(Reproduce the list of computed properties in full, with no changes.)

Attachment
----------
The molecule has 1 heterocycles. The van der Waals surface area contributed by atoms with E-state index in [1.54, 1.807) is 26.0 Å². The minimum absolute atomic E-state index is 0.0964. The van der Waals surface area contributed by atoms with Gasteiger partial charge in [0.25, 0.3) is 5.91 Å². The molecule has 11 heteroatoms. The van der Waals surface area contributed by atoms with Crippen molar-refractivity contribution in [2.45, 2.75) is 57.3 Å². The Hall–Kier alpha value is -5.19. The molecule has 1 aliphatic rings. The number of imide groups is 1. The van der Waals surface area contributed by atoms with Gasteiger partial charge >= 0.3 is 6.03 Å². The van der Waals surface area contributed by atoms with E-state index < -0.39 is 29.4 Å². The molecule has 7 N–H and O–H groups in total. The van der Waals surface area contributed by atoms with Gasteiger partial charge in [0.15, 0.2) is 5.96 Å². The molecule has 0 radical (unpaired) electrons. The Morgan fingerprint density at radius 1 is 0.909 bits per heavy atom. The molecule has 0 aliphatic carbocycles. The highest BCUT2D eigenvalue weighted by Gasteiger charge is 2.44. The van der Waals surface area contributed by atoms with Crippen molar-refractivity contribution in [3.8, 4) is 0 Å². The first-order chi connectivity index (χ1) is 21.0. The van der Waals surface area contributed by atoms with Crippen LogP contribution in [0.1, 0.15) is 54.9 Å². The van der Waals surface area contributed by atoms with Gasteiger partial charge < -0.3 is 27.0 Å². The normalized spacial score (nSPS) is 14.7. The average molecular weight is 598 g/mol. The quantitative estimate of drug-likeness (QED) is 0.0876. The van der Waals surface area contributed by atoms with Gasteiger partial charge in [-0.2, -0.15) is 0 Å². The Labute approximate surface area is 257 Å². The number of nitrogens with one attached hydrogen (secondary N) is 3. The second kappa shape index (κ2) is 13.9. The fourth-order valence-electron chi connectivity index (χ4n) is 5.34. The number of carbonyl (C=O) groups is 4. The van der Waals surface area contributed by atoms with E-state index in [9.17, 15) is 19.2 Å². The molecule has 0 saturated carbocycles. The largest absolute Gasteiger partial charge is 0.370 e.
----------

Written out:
The molecule has 1 heterocycles. The van der Waals surface area contributed by atoms with E-state index in [1.54, 1.807) is 26.0 Å². The minimum absolute atomic E-state index is 0.0964. The van der Waals surface area contributed by atoms with Gasteiger partial charge in [0.25, 0.3) is 5.91 Å². The molecule has 11 heteroatoms. The van der Waals surface area contributed by atoms with Crippen molar-refractivity contribution in [2.45, 2.75) is 57.3 Å². The Hall–Kier alpha value is -5.19. The molecule has 1 aliphatic rings. The number of imide groups is 1. The van der Waals surface area contributed by atoms with Gasteiger partial charge >= 0.3 is 6.03 Å². The van der Waals surface area contributed by atoms with E-state index < -0.39 is 29.4 Å². The molecule has 7 N–H and O–H groups in total. The van der Waals surface area contributed by atoms with Gasteiger partial charge in [0.15, 0.2) is 5.96 Å². The molecule has 0 radical (unpaired) electrons. The Morgan fingerprint density at radius 1 is 0.909 bits per heavy atom. The molecule has 0 aliphatic carbocycles. The highest BCUT2D eigenvalue weighted by Gasteiger charge is 2.44. The van der Waals surface area contributed by atoms with Crippen molar-refractivity contribution in [3.8, 4) is 0 Å². The first-order chi connectivity index (χ1) is 21.0. The van der Waals surface area contributed by atoms with Crippen LogP contribution in [0.1, 0.15) is 54.9 Å². The van der Waals surface area contributed by atoms with Gasteiger partial charge < -0.3 is 27.0 Å². The normalized spacial score (nSPS) is 14.7. The average molecular weight is 598 g/mol. The quantitative estimate of drug-likeness (QED) is 0.0876. The van der Waals surface area contributed by atoms with Gasteiger partial charge in [-0.2, -0.15) is 0 Å². The Labute approximate surface area is 257 Å². The number of nitrogens with one attached hydrogen (secondary N) is 3. The second kappa shape index (κ2) is 13.9. The fourth-order valence-electron chi connectivity index (χ4n) is 5.34. The number of carbonyl (C=O) groups is 4. The van der Waals surface area contributed by atoms with E-state index in [9.17, 15) is 19.2 Å². The molecule has 0 saturated carbocycles. The largest absolute Gasteiger partial charge is 0.370 e.